Moving on to her main argument, Cook points out that ethnography is essentially nondualistic because, enacted, it overcomes all claims of division between mind/body and subject/object. The ethnographer is thus “actively implicated” in the field: she engages in an affirmative process of encounter and interaction which in return gives way to a multiplicity of meanings, understandings and “partial connections” (Strathern 1991) which cannot be framed in dualistic or monistic terms. Cook also points to the dangers involved in following a dualist mode of ethnography. At stake is the reduction of culture as “bounded, whole, unitary and graspable.” Cook is somewhat complementary of Ssorin-Chaikov in that both pose the figure of the ethnographer as only partially perceiving the world. Cook takes us a step further though, by not thinking of the ethnographer as a subject which negatively abstracts the world through vision, but as an agent dynamically situated in it. If the field is always in excess of the ethnographer’s perception of it, then the ethnographer is equally in excess of the field. The ethnographer intrudes into the field, she disturbs and is productive of it—she becomes the difference that makes a difference (Bateson 1972). For an ethnographer, there is nothing left to say, no doubt to purge, because culture is not a static configuration that has to be fully explored, described or represented. Rather, as Cook says, there is “always something more to say” because every ethnographer will actualize the field differently. In her causal and reciprocal relation to the field, the ethnographer testifies to the nonduality of her craft.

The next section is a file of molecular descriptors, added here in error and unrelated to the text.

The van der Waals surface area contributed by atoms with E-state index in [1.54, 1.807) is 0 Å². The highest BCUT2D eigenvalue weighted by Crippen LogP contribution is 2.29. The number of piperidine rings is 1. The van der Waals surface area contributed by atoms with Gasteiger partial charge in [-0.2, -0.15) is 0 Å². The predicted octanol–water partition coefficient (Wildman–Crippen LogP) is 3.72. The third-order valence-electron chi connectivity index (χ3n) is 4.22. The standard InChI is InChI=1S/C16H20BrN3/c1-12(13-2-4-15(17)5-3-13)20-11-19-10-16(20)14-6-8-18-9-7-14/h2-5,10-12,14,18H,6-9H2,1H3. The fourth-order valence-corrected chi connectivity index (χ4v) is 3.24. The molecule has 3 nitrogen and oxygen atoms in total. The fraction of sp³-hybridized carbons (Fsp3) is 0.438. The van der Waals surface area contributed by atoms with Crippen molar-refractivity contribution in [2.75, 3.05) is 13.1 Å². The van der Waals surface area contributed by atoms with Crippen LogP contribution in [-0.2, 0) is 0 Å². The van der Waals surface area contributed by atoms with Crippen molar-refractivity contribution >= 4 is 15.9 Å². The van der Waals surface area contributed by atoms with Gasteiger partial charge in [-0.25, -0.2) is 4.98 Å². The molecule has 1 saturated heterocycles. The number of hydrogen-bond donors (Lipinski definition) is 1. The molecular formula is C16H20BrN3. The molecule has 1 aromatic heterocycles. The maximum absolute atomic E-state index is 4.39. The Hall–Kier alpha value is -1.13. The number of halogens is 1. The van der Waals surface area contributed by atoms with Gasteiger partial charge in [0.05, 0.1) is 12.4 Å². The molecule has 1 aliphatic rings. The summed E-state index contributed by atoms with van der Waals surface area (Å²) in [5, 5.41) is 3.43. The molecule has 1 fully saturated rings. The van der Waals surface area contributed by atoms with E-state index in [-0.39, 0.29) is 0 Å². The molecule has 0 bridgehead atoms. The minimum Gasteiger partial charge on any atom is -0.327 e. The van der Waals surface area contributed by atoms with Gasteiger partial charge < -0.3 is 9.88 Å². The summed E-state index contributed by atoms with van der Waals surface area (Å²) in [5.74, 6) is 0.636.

Debaters made their closing comments and Marylin Strathern, the jester of the debate, proceeded to orchestrate her thoughts, and also ours. A jester indeed, in whimsical and witty style, Strathern masterfully juggled the arguments posed by the two sides. If she seemed to lean first toward one side of the debate and then the other, she did so to provocatively even the field. But, costumes and wit notwithstanding, her advice was clear: “it’s not persons who get your votes, it’s the arguments.” Following this, the motion was put to the vote, and the result found Pinney and Cook winning with 41 votes against Scott and Ssorin-Chaikov’s 32, and with 18 abstentions.

My feeling is that both sides directed us to burning issues. As I am writing this we are still experiencing whiplash from the video showing tourist exploitation of the Jarawa tribe in the Andaman Islands while, only a few days before, the doomsday clock was set to five to midnight. Whether it involves perpetuating the identity of indigenous people or arousing ecological sensitivity, ethnography can contribute by accordingly adopting a dualist or nondualist stance: such are the pragmatics of thought. What’s more, the two aforementioned demands might be, by and large, conjoint (Descola 2008).